I am still trying to work together this new project on Denver, which entails sorting through the hundreds of rolls of film I’ve shot, a few images I’ve gathered from the internet, and a small box of family photographs. And then I also want some of my own writings about my childhood in Denver, and then this current investigation, to make it into the the project.
I like this particular passage, written while flying into Denver last January. And I hope some of these iPhone shots might make it in. All still a work in progress, but I like how my ideas and the pictures are progressing.
So in preparation for my trip back West, I went online – mostly Facebook – looking for people from my best. I spent a long afternoon scanning in photographs from a trip to the Canyon Lands in Utah from back in the day, and doing so I spent way too much time on Facebook. I didn’t attempt much contact, but did send some friend requests, looking at old girl friends, and classmates from high school and even back to elementary school. Most of my requests were ignored, which really might be for the best actually, because the curiosity and inquiry about these people was the real search; somehow it still feels like part of the journey, a way of reconnecting with who and what I am, as well as what this place means as part of my personal history.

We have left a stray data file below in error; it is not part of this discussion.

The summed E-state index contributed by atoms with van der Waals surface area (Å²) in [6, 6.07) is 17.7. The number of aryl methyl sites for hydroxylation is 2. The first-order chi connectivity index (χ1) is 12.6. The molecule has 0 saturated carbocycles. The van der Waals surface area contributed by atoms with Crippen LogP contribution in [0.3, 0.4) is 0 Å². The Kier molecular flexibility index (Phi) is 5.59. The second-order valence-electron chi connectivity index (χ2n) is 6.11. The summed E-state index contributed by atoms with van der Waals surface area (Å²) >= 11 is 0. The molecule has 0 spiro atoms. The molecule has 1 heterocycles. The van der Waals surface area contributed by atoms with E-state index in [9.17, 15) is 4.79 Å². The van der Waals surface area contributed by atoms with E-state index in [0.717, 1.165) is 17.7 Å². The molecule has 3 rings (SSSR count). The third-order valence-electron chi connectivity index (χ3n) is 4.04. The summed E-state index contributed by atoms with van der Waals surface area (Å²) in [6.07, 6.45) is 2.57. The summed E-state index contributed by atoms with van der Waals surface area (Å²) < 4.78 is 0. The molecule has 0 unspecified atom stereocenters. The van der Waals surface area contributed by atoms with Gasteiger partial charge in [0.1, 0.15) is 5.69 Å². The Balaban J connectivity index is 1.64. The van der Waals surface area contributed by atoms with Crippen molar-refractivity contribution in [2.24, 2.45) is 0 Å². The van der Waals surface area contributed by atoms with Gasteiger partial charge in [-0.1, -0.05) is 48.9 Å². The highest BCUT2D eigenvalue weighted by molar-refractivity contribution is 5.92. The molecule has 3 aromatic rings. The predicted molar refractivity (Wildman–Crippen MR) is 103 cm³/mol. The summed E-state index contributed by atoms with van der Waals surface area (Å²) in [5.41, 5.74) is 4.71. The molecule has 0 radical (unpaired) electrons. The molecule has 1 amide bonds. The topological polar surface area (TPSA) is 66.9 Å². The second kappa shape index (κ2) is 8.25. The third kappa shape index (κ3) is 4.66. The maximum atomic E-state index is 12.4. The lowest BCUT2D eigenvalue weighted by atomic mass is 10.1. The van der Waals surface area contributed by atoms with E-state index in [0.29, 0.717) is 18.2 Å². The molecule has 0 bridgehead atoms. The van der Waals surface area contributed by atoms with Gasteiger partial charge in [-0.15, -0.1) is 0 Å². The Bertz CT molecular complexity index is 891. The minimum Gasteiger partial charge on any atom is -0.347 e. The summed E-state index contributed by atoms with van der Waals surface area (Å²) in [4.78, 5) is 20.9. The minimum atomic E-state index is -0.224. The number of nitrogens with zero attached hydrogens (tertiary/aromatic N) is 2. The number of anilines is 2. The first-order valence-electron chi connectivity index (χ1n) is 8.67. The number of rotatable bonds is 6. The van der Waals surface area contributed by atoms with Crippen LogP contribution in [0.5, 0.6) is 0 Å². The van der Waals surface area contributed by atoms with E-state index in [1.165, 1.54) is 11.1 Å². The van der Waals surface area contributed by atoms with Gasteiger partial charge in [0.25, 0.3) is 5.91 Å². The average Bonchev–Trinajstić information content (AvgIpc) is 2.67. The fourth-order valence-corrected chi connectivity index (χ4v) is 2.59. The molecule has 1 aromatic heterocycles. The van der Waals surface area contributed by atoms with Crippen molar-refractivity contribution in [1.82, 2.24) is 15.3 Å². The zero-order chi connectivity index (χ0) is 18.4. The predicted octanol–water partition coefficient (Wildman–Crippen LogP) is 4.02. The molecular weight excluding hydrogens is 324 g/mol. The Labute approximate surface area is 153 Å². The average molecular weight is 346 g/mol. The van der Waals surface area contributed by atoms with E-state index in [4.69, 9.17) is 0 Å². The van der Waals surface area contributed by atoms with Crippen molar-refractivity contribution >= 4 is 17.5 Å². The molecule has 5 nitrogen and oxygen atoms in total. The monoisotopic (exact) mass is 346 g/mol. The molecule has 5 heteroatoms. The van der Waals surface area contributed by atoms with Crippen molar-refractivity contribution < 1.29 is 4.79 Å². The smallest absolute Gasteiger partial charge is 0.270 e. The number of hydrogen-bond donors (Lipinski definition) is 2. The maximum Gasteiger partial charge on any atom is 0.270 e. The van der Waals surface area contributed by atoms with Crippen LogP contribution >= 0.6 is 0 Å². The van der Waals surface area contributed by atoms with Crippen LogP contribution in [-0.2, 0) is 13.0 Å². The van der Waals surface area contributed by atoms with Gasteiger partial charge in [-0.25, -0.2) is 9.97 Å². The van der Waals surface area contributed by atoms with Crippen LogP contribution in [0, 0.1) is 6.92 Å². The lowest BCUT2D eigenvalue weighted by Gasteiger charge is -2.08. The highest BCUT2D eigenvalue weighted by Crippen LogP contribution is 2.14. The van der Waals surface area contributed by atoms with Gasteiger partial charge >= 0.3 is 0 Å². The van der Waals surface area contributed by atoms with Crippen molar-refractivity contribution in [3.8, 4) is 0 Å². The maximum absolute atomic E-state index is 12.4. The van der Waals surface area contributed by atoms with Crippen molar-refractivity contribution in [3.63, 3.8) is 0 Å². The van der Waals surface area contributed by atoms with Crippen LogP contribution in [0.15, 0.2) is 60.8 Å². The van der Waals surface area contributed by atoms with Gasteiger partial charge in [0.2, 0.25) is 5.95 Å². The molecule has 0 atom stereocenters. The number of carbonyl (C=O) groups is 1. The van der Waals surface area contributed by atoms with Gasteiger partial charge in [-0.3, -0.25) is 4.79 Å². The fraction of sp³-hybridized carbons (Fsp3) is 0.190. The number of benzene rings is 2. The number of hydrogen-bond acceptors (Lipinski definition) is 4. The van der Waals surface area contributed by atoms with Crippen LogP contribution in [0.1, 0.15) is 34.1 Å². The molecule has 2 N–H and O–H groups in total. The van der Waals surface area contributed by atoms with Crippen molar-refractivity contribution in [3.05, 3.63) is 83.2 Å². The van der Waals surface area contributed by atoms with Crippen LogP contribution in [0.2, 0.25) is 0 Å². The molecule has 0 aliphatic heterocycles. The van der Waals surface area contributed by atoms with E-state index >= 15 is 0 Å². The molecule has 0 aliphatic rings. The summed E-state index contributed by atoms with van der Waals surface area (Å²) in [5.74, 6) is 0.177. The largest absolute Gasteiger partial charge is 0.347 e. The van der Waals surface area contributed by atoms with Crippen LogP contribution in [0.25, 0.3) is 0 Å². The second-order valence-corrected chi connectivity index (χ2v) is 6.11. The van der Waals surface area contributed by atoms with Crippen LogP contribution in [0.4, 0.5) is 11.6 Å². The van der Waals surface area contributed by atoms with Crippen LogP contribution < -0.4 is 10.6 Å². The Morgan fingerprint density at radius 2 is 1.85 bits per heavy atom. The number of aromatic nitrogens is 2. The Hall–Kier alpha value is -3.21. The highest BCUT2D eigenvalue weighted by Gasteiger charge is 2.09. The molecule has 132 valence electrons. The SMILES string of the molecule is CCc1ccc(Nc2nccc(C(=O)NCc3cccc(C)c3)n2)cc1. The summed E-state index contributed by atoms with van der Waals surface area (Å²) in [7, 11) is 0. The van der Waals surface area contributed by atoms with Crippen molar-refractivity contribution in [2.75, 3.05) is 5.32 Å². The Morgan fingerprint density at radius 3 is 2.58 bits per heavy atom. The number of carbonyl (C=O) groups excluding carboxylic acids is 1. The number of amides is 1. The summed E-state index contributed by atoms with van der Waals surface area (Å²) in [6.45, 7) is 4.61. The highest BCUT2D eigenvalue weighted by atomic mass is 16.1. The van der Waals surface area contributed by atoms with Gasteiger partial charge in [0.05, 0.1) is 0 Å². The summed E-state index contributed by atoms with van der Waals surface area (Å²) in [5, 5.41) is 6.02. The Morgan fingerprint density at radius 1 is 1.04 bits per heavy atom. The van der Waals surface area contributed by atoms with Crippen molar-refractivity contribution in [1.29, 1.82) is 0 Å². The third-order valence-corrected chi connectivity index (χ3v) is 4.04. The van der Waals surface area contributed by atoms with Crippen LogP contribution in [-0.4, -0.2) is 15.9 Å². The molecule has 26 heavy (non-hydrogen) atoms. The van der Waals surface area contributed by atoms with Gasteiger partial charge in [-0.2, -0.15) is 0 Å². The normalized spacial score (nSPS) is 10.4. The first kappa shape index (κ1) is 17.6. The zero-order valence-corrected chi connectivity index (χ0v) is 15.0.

I perused the Internet like this for about a week, looking for trances of an earlier self. When I finally flew into Denver, it was a cloudless day on the eastern plains, with a dusting of snow over the landscape, bits of brown visible beneath this layer. I took some photographs with my phone out the window of the plane. Somehow, I wanted this act of looking down to replicate my own looking back. And I was so excited to be back and photograph, to see what pieces I could find.
I’m quite interested in how my own photographs today mix with the family pictures from my childhood. The pieces I’ve discovered have an interesting fit, though that is a harder negotiation than I was expecting.
I want multiple facets to the photographic voice, though with one clearly emerging to complete and define the perspective.
I’ve been photographing seriously since the mid 1990’s, and the puzzles keep getting more interesting, the questions I can find to keep myself engage. Perhaps that’s why I feel so settled as a photographer.